On the enemy side? Riddle of missing KDF-trained youth

Young Somali youths with AK 47 machine guns shortly after receiving them from Kenya Defense Forces at the Kenya-Somalia border town of Burahache in 2010. The youths, who were trained by the Kenyan military, were taken to Somalia to fight Al Shabaab. [Photo: George Mulala/standard]

Nairobi, Kenya - As the government moves ahead with an expensive project to build a controversial security fence on sections of Kenya’s 700 km border with Somalia to keep out terrorists, it has a bigger headache.

Thousands of youths recruited six years ago to fight alongside Somali troops are now battle- hardened men in the early 30s. Quite a number have returned home bitter after the government failed to pay the Sh 255,000 ($3000) per month it promised them when they accepted the offer in 2009.

It is not clear how the figure was arrived at, but for youths who had never imagined earning six-figure salaries, the chance to take home the monthly equivalent of the salary  of the Inspector General of the National Police Service, minus the benefits, proved too good to resist.

With the total number of youths recruited estimated at 4,000, this would have amounted to Sh1 billion per month (Sh12 billion a year) in 2009 when the process started.

The generous figure is just zeroes shy of what a Major-General in the Kenya Defence Forces earns monthly. Kenyan soldiers attached to the African Union Mission in Somalia (Amisom) were being paid Sh84,296 ($1,028) as allowances on top of their salaries in 2012, when the Kenyan youths were fighting in Somalia.

Most of the youths were Somalis from Garissa, Wajir, Mandera and Isiolo. They were recruited when Yusuf Haji was Defence Minister and MP for Ijara, under the Grand Coalition Government of President Mwai Kibaki and Prime Minister Raila Odinga. Haji is now the Garissa Senator.

Up to 148 people, a majority of them students, were massacred at the Garissa University College two weeks ago by a Kenyan cell of Al-Shabaab.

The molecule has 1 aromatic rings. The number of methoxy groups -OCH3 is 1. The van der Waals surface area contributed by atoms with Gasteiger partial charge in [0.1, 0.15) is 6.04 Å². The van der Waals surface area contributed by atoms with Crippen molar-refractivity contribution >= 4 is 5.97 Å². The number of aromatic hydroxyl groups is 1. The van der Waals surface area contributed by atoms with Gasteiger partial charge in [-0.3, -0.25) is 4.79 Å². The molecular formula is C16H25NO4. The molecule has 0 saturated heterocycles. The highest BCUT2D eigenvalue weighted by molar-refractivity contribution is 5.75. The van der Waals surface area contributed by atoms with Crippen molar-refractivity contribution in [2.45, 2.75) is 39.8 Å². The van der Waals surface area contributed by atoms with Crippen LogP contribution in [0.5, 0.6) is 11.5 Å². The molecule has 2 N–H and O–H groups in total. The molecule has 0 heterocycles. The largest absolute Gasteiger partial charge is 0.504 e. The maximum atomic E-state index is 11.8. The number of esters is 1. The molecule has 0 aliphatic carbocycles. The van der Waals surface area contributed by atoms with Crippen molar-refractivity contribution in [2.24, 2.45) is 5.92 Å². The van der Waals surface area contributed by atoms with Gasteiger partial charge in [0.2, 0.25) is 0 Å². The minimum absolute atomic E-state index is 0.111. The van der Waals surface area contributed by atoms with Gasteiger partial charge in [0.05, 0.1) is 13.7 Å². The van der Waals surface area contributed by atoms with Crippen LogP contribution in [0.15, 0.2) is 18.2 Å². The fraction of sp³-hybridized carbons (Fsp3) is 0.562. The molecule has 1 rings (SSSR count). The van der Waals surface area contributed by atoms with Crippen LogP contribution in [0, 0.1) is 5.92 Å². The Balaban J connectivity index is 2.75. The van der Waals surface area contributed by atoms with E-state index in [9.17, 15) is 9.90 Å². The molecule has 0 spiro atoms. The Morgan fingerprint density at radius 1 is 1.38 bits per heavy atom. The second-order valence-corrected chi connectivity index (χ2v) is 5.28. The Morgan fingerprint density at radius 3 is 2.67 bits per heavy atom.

The youths who went missing, were trained at a military base at Archer’s Post in Samburu, and the Kenya Wildlife Service (KWS) training facility at Manyani in Taita-Taveta between 2009 and 2011, to fight alongside former Somalia Transitional Federal Government (TFG) troops after they were promised lucrative terms. Others were trained in Uganda, Ethiopia and Djibouti.

They were also promised insurance running into millions of shillings for them and their families, prime plots in Ras Kamboni and Kismayu and permanent resettlement as part of the deal to fight rising threats from the Islamic Courts Union and its allies led by Al Shaabab.

Because of the secretive nature of the Government’s defence spending, it is close to impossible to ascertain if any funds were set aside for the purpose, but it is clear that very little, if any, trickled down to the youths, who quickly became frustrated, bitter and vengeful.

The Standard has interviewed some of the fighters who have since returned to Northern Kenya and are still angry about the Government’s unfulfilled promise.

The Government is unable to trace the former youths and a significant number remain in Somalia, with some believed to have joined Al-Shabaab and returned home to form “sleeper cells” and await orders to carry out terror attacks.

In April 2009, donors at a UN-sponsored conference pledged over $250 million to improve security in Somalia. The funds were for Amisom and the Somalia police.

The mission of the Kenyan youths was to secure Lower Juba and Gedo regions where Kenya was keen to establish the state of Jubaland as a buffer zone between anarchic Somalia and Kenya to check the activities of Al-Shabaab.

Somalia was then under President Sheikh Sharif, while Lower Juba, where KDF is currently based, was under Ras Kamboni Brigade warlord Sheikh Ahmed Madobe, a former member of the Al-Shabaab, who had in 2007 defected in protest citing brutality of the terror group.

Earn millions

Last week, The Standard visited Laresoro and interviewed some of the youth from Isiolo who were trained there. At least ten of them have since returned after escaping from their camps in Gedo and Lower Juba citing betrayal by the Somalia and Kenyan governments over what they called “terms of service not honoured”.